So what do I truly regard as the best experience I've ever had going out? Easy. It was the first time I went to the Edge in Fort Lauderdale on a Saturday night. I was a sophomore in high school, so I had to sneak out of the house in the middle of the night, which was convenient since the rave party didn't begin 'til 3:00 a.m. anyway. Once I was outside the apocalyptic-looking structure, looking at the cryptic walls as they seemed to bend with every techno thump (this was before I ever dropped acid, mind you), it was apparent that this experience would be special.
I got by the door dude, who was half passed out, with my friend's restricted license. You had to be sixteen to get in, and I was fifteen. What did I see when I walked in? Well, my first thought was, how would my parents react if they knew that I was at some mystic, excessive ritual fueled by alien music and designer drugs? As the sun came up at 6:00 a.m., the Edge had this hippie mystique to it, as if those who organized it were actually helping to change the world.
The Edge's Saturday-night parties eventually turned into the same old story, though, as they got played out by a mix of thugs and dorks. So what's left? For me, nothing too deep; just partying for partying's sake and watching the stupid people. I enjoy standing in line (but not for too long) and listening to some jerkoff lie to some chick about his relationship to the promoter who he supposedly referred to some lawyer who doesn't exist, only to be stumped by a doorman who refuses to let him in. "This shirt is $250!" he'll say. "Oye listen, my cousin Pepichin knows the bartender ...."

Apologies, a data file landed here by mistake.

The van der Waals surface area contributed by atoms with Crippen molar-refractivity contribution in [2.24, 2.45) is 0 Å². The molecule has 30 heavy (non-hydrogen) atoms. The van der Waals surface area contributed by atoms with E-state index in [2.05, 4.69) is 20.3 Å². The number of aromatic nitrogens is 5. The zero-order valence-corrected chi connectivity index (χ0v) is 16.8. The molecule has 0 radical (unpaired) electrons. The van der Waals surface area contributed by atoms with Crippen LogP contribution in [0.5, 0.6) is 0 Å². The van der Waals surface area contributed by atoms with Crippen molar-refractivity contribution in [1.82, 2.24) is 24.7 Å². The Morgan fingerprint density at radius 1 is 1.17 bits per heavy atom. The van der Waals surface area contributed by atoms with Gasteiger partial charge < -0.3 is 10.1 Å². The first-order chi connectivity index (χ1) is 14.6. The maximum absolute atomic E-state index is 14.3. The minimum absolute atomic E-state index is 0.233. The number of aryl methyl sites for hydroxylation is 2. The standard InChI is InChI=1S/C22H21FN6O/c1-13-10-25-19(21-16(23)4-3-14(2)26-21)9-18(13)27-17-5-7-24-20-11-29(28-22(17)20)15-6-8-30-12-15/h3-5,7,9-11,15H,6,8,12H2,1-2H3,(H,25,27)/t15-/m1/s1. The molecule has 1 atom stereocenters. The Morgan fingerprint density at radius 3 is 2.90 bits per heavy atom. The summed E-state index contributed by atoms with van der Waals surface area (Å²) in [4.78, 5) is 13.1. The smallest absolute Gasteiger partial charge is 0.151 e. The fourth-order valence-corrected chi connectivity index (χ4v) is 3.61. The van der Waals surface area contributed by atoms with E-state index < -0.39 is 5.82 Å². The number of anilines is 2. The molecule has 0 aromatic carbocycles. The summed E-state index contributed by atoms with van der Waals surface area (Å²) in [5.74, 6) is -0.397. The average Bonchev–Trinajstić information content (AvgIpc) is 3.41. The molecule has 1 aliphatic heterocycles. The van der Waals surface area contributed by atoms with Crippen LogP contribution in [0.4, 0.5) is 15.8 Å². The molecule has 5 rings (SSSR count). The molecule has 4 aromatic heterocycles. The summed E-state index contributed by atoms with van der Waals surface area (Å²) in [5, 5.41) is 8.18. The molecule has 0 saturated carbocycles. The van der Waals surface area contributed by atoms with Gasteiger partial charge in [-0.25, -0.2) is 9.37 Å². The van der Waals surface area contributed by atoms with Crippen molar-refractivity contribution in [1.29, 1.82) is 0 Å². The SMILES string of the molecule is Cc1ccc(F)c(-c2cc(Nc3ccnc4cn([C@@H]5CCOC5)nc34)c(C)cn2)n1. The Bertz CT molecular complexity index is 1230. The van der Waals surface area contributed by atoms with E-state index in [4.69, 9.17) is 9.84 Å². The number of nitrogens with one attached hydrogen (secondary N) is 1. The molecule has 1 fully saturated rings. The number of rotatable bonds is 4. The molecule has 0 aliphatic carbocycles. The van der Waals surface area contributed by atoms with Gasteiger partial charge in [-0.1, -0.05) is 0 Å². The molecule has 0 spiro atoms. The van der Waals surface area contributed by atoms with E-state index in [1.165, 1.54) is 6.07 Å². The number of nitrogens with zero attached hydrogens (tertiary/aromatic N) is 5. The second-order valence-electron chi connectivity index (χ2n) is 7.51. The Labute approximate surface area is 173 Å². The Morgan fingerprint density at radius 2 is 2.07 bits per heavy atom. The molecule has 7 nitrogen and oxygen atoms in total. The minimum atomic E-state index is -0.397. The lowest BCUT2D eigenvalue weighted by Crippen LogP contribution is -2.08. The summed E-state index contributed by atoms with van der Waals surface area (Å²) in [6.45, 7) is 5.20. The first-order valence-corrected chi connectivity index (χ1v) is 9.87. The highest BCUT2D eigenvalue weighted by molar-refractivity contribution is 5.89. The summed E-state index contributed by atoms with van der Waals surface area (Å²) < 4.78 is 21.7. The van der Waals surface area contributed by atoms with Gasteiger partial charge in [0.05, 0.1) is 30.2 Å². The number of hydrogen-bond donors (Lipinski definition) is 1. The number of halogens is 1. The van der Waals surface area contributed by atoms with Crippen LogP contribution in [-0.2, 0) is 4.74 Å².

Sometimes I feel like telling the folks who have a 100-to-1 chance of getting into a South Beach club not to give those places the satisfaction of their presence. You can have fun elsewhere. But I don't; I don't want to miss my chance to win the attention of celebrity doormen such as Frederique at Mynt. Well, at least I get to get in.